What he is most famous for, depending on your age, is as the driver of two of the most iconic TV cars after the Batmobile and the Beverly Hillbillies’ truck.

The obituaries all mention Adam-12, which was a good show and used the easy rappaport between Milner and co-star Kent McCord to present a more personable view of police work than displayed in its companion series, Dragnet.

But the great shining jewel in Milner’s career crown was Route 66, arguably one of the most important TV series in American cultural history and one of the few that everyone should track down and watch, even if only for a few episodes.

Route 66 was created by producer Herbert B. Leonard and writer Stirling Silliphant in answer to the Chevrolet Motor Company’s musical question: “If we lend you a brand new Corvette, can you build a TV show around it?”

Leonard & Silliphant could & did, and the result was the incredible Route 66, a semi-anthology[1] that offers rare slice of life Americana, with stories taking place in less traveled parts of the country, involving occupations and true-to-life situations typically not explored in drama, much less network television.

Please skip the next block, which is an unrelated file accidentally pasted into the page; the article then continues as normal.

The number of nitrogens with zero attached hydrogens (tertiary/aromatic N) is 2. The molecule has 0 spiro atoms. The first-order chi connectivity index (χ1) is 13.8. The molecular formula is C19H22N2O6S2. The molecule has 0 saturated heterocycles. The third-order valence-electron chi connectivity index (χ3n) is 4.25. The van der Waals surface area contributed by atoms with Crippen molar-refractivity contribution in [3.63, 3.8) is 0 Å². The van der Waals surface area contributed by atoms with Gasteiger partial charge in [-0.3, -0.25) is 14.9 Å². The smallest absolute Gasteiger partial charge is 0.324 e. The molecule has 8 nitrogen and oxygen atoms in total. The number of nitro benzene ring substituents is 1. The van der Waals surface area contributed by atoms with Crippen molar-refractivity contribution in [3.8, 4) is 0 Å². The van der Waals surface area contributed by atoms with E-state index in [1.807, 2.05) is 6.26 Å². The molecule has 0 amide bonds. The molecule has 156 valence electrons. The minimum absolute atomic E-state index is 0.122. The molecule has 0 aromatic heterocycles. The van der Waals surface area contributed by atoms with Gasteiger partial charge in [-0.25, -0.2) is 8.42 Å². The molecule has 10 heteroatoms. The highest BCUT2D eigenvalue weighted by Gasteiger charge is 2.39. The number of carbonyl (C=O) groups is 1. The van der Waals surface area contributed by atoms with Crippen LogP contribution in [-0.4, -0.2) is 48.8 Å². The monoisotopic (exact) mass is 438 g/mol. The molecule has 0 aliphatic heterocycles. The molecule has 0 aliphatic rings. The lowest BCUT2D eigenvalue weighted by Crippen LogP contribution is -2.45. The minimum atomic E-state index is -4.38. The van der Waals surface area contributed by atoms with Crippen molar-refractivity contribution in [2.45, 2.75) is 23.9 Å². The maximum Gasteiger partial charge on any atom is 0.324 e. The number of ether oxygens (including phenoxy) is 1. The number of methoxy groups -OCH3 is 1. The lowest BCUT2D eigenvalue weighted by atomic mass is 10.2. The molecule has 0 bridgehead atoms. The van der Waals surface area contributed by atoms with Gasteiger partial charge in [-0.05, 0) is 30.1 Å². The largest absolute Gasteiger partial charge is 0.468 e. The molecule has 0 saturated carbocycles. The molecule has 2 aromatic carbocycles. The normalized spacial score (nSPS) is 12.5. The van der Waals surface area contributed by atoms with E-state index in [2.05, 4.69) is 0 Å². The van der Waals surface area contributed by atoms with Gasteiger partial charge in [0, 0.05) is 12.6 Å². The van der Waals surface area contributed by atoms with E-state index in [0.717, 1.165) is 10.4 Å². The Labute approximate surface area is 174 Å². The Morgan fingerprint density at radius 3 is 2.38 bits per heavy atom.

Milner was convincing as Tod Stiles, son of a bankrupt industrialist who inherited nothing from his father except the Corvette he and his traveling companions drove. They were the consistent, friendly, appealing touchstones that enabled audiences to get into the surprisingly complex and insight stories that made the series a justifiable hit.[2]

One may argue that Maharis (who had to leave the show due to health reasons) and Corbett were more dynamic actors, but Milner made it possible to welcome the show into your home every week. He may not have been a dramatic showboat, but he got people to tune in.

Milner had a shockingly normal personal life:
The child of a family on the fringe of show biz, he married actress / singer Judy Jones in 1957 and stayed married to her for the rest of his life, producing four children.

We’ll let him have the last word in his own memorial:

“I have no complaints on any level.
I’m pretty happy about the way
everything turned out.” — Martin Milner

We are, too,
Mr. Milner.
10-4 & RIP

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[1]  Milner and his co-drivers George Maharis and later Glenn Corbett typically bookended every episode by arriving in a new town looking for work and thus getting involved with the characters & story of the week. Their contributions to the actual stories were often slight: Knights errant arriving in the nick of time to serve justice at the end of an episode, then hopping in their car to drive off to their next adventure.

[2]  Jack Kerouac felt Route 66 had ripped off his novel On The Road. While the basic idea of two young men drifting around the country, taking odd jobs where they could find them, is similar, the focus of the TV show was vastly different from the novel’s. Noetheless, credit where credit is due, and without On The Road there may never have been a Route 66.